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Patents Handhelds

Acacia Sues Amazon Over Kindle Fire 126

Posted by Soulskill
from the trollin'-trollin'-trollin' dept.
walterbyrd writes "A company called Smartphone Technologies filed the suit last Friday in Texas Eastern District Court accusing the Kindle Fire tablet of violating four of its patents. Smartphone Technologies is owned by Acacia Research, a firm that buys and licenses patents and is seen by many as a patent troll. 'One patent cited in the suit, U.S. Patent No. 6,956,562, simply refers to a method for using a touch screen to enter commands on a handheld computer. Another patent in question relates to a method for storing calendars on a PDA and was initially issued to Palm in 2002.'"
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Acacia Sues Amazon Over Kindle Fire

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  • by Osgeld (1900440) on Tuesday October 11, 2011 @11:23PM (#37686880)

    A PDA is just a weak computer in a small form factor, so why did palm even get it in 2002 when a calender on a computer was decades old before then?

    Patents are worthless, and are choking what little creativity is left in our country.

  • Sue Sue Sue (Score:5, Insightful)

    by Anonymous Coward on Tuesday October 11, 2011 @11:31PM (#37686908)

    Slashdot these days is little more than lawsuits, settlements and the ongoings of such. This is what our industry has turned into huh? Sad.

  • by Osgeld (1900440) on Tuesday October 11, 2011 @11:36PM (#37686936)

    Your opinion on a particular product does not really matter, fact is everything sited in the complaint existed in the mid 1980's

  • by bky1701 (979071) on Wednesday October 12, 2011 @12:04AM (#37687042) Homepage
    Which is why the free market is a myth. It can't last. As the players get bigger, and history shows that's the end result, they start to influence the countries they reside in, to make it harder for new companies to enter markets. Even if they don't, it is pretty hard to compete with entrenched companies benefiting from control of resources, logistics, resellers, etc..

    Libertarian free markets are a nice idea, but corporatism is their real life counterpart, and it isn't very fun.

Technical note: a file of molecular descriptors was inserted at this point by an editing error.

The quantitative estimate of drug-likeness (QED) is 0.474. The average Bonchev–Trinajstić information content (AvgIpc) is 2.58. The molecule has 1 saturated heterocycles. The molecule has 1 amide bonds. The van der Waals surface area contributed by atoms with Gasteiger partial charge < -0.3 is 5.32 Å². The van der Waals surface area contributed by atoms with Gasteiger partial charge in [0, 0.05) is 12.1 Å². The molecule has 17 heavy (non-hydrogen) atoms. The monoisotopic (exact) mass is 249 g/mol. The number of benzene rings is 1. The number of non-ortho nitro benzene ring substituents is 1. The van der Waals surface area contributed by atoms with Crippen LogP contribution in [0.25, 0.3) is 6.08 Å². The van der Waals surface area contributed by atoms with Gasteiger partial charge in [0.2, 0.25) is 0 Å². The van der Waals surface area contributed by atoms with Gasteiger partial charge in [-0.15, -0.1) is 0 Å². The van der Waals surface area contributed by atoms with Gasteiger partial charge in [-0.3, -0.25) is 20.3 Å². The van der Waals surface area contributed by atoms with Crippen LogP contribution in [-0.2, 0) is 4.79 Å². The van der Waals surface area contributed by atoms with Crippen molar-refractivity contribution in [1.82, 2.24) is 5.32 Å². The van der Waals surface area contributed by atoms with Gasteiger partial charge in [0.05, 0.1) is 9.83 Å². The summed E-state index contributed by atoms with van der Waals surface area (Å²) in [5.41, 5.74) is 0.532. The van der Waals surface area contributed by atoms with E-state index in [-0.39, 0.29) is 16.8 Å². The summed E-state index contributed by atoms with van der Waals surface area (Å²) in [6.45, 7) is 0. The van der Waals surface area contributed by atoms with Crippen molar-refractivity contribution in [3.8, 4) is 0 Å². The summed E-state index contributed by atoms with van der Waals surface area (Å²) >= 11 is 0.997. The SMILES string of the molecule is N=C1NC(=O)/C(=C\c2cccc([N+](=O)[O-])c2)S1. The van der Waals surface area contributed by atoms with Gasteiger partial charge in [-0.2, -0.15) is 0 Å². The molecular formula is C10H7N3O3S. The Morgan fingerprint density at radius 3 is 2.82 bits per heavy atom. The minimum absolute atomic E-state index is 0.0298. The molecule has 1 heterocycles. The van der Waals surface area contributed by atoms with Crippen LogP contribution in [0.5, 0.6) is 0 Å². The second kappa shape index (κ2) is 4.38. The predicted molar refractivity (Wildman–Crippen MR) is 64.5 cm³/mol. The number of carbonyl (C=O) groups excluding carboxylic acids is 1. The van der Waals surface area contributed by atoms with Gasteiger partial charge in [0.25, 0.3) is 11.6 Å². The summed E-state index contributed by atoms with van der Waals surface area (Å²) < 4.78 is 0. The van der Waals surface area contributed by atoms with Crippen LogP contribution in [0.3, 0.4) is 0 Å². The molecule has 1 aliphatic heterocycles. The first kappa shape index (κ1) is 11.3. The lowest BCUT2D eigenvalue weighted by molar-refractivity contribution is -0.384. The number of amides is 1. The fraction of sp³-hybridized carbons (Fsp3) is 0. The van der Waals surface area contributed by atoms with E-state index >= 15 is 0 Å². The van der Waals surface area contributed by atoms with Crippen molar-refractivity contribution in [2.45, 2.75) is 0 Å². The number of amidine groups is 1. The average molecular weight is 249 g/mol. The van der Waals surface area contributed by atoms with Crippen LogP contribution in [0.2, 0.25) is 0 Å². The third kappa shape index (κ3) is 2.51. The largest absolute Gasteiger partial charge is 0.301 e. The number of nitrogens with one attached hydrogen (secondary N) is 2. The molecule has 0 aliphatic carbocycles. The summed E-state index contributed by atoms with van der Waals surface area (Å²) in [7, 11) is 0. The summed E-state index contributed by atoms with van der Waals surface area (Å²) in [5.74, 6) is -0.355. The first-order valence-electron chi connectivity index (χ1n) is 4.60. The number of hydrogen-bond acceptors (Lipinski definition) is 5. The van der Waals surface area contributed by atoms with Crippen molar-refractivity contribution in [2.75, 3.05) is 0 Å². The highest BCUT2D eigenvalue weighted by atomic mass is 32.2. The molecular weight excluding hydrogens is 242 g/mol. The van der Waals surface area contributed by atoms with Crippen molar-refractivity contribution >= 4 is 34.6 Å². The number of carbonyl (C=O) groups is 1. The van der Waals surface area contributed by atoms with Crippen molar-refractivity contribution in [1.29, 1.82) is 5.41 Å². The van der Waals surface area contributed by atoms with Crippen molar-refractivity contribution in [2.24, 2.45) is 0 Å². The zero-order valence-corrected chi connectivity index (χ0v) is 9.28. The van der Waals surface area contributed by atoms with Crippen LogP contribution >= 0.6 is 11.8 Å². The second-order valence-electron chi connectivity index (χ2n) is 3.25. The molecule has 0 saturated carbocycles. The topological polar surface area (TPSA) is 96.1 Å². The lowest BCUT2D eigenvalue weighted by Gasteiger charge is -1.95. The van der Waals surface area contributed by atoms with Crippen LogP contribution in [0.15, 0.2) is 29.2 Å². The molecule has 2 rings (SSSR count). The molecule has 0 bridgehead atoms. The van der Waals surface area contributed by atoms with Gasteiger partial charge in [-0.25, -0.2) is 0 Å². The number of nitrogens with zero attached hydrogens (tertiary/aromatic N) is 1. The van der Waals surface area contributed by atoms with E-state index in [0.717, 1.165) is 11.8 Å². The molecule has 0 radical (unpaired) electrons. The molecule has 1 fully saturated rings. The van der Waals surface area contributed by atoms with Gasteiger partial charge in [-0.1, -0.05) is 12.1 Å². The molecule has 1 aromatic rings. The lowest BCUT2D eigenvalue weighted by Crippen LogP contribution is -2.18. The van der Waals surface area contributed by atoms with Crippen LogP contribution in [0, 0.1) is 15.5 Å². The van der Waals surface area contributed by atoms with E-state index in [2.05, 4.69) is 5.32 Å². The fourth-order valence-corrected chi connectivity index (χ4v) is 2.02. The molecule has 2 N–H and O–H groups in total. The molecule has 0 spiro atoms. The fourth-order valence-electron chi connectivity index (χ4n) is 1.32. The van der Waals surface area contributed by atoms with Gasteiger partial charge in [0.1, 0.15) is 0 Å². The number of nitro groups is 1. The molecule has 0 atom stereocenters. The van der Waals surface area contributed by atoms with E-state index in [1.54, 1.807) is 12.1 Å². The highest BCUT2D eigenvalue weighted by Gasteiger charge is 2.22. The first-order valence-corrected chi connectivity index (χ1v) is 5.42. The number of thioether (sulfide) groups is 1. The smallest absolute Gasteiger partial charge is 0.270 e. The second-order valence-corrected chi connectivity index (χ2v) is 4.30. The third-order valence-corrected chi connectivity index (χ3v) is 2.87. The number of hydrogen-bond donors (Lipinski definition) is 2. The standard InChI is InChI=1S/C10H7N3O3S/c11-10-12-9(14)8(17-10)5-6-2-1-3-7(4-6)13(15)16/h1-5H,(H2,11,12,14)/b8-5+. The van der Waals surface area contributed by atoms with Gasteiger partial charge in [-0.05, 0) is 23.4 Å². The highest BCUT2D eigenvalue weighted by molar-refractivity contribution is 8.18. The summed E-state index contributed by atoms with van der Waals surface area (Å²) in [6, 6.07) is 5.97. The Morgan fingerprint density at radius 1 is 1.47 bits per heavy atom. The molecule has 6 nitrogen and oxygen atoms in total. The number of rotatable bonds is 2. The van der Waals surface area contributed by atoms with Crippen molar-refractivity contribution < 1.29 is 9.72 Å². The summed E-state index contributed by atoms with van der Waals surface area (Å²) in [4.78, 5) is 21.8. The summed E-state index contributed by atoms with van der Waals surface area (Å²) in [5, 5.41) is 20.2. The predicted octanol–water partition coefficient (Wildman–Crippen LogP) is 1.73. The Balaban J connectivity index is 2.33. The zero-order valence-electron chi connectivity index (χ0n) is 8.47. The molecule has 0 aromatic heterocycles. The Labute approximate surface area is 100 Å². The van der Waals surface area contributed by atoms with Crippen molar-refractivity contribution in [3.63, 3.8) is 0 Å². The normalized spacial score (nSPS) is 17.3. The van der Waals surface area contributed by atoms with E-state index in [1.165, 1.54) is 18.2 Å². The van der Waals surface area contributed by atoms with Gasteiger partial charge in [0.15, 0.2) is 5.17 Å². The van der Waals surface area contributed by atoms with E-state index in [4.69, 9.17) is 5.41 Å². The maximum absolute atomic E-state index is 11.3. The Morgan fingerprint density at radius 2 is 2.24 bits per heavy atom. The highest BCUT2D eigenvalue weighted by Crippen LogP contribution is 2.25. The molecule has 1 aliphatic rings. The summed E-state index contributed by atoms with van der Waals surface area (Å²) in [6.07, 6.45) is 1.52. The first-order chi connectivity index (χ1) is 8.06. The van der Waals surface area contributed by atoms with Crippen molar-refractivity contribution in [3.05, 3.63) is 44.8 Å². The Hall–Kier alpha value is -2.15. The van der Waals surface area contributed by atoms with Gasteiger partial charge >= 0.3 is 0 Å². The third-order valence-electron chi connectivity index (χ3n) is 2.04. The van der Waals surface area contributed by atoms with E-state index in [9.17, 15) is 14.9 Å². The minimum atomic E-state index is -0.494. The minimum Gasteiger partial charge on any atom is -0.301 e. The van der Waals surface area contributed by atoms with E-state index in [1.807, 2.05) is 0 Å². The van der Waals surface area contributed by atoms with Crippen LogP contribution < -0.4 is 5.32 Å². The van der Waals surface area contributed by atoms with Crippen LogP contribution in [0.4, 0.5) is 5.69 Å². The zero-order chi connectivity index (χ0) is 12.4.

• by GoodnaGuy (1861652) on Wednesday October 12, 2011 @12:11AM (#37687084)
    I have been reading about these patent wars for ages now. Most peoples reaction seems to be to grumble but put up with it. Is there nothing can be done? Our leaders seem unable or not interested. This is killing innovation in the electronics industry. Soon we'll be left with just a few big fish controlling everything. Maybe its time for the revolution!
  • by jbov (2202938) on Wednesday October 12, 2011 @12:13AM (#37687096)
    Why do you ask a question, then answer it yourself?

    By definition a patent must be new, useful, and non-obvious. While the methods listed in the patents are useful, they are neither new, nor non-obvious. Either the USPTO employees are ill-educated on software methodologies, or just plain lazy.

    I agree that the whole of civilization has been built by minor improvements. So, why should we slow that process down with software patents?
  • by Daniel Dvorkin (106857) on Wednesday October 12, 2011 @12:26AM (#37687150) Homepage Journal

    It's looking like the patent courts - in a manner of speaking, as I suppose there is really no single "patent court" - like the courts are becoming a sort of platform for marketing by obscure companies with uncertain patents on file - but not just any obscure companies, obscure companies with lawyers.

    Specifically, the United States District Court for the Eastern District of Texas became nothing but a "platform for ... obscure companies with lawyers" some time ago. There seems to be something particularly toxic about this particular court's combination of judges, jury pools, and court rules that attracts this type of activity.

  • by Dunbal (464142) * on Wednesday October 12, 2011 @12:27AM (#37687156)

    Patents are a specific assembly of specific solutions to specific problems.

    You would never be able to guess that from reading an actual patent application. Obfuscation seems to be the key.

  • Re:Yawn... (Score:5, Insightful)

    by Dunbal (464142) * on Wednesday October 12, 2011 @12:29AM (#37687162)

    Amazon are evil bastards who actually deliver useful products

    Actually nowadays I am noticing more and more often that Amazon isn't actually selling me products, they are merely providing a storefront for someone else.

  • by julesh (229690) on Wednesday October 12, 2011 @02:13AM (#37687526)

    Yes, we've had touch-sensitive screens for years, but they've never used complex symbols (like circles, polygons, or letters) as commands. It's always been touching single points to select buttons, up until Palm created Graffiti. What does this patent cover? That's another rhetorical question. The patent appears to cover later implementations of Graffiti, which isn't surprising since it was filed by PalmSource, Inc.

    You do realise that when Palm released Graffiti, they were sued by the owners of the patents on Unistrokes, a similar system that dates back to the 80s, and is now expired, right?

    Graffiti was not new and innovative. It was at best a minor improvement on what came before. Actually, I'm not so sure it improved anything -- the original unistroke system worked pretty well, IMO.

  • Hard to feel sorry (Score:5, Insightful)

    by phantomfive (622387) on Wednesday October 12, 2011 @06:12AM (#37688414) Journal
    As much as I dislike patent trolls, it's really hard to feel sorry for Amazon in this one. They are the ones who patented one-click-purchase, after all. What goes around comes around.

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